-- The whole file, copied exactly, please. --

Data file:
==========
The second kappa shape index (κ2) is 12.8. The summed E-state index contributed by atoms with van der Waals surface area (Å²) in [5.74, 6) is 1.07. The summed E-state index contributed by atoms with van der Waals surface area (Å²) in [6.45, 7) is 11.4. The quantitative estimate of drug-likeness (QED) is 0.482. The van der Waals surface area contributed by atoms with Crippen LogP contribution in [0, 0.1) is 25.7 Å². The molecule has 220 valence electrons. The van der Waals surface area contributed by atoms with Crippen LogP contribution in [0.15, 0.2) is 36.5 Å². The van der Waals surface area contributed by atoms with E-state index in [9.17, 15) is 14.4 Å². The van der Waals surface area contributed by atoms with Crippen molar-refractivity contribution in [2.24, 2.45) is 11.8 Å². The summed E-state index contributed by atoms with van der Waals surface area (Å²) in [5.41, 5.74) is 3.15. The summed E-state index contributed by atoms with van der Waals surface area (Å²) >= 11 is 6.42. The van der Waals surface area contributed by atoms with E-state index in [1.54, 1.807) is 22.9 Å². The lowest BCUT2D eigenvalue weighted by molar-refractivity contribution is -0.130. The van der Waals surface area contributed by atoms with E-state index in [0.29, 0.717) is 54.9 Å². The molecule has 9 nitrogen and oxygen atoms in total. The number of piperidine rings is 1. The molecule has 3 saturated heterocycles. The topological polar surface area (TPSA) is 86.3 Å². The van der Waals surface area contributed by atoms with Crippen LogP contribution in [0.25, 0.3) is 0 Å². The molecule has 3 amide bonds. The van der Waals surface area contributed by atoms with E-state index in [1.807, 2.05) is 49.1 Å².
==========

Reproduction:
The second kappa shape index (κ2) is 12.8. The summed E-state index contributed by atoms with van der Waals surface area (Å²) in [5.74, 6) is 1.07. The summed E-state index contributed by atoms with van der Waals surface area (Å²) in [6.45, 7) is 11.4. The quantitative estimate of drug-likeness (QED) is 0.482. The van der Waals surface area contributed by atoms with Crippen LogP contribution in [0, 0.1) is 25.7 Å². The molecule has 220 valence electrons. The van der Waals surface area contributed by atoms with Crippen LogP contribution in [0.15, 0.2) is 36.5 Å². The van der Waals surface area contributed by atoms with E-state index in [9.17, 15) is 14.4 Å². The van der Waals surface area contributed by atoms with Crippen molar-refractivity contribution in [2.24, 2.45) is 11.8 Å². The summed E-state index contributed by atoms with van der Waals surface area (Å²) in [5.41, 5.74) is 3.15. The summed E-state index contributed by atoms with van der Waals surface area (Å²) >= 11 is 6.42. The van der Waals surface area contributed by atoms with E-state index in [1.54, 1.807) is 22.9 Å². The lowest BCUT2D eigenvalue weighted by molar-refractivity contribution is -0.130. The van der Waals surface area contributed by atoms with E-state index in [0.29, 0.717) is 54.9 Å². The molecule has 9 nitrogen and oxygen atoms in total. The number of piperidine rings is 1. The molecule has 3 saturated heterocycles. The topological polar surface area (TPSA) is 86.3 Å². The van der Waals surface area contributed by atoms with Crippen LogP contribution in [0.25, 0.3) is 0 Å². The molecule has 3 amide bonds. The van der Waals surface area contributed by atoms with E-state index in [1.807, 2.05) is 49.1 Å².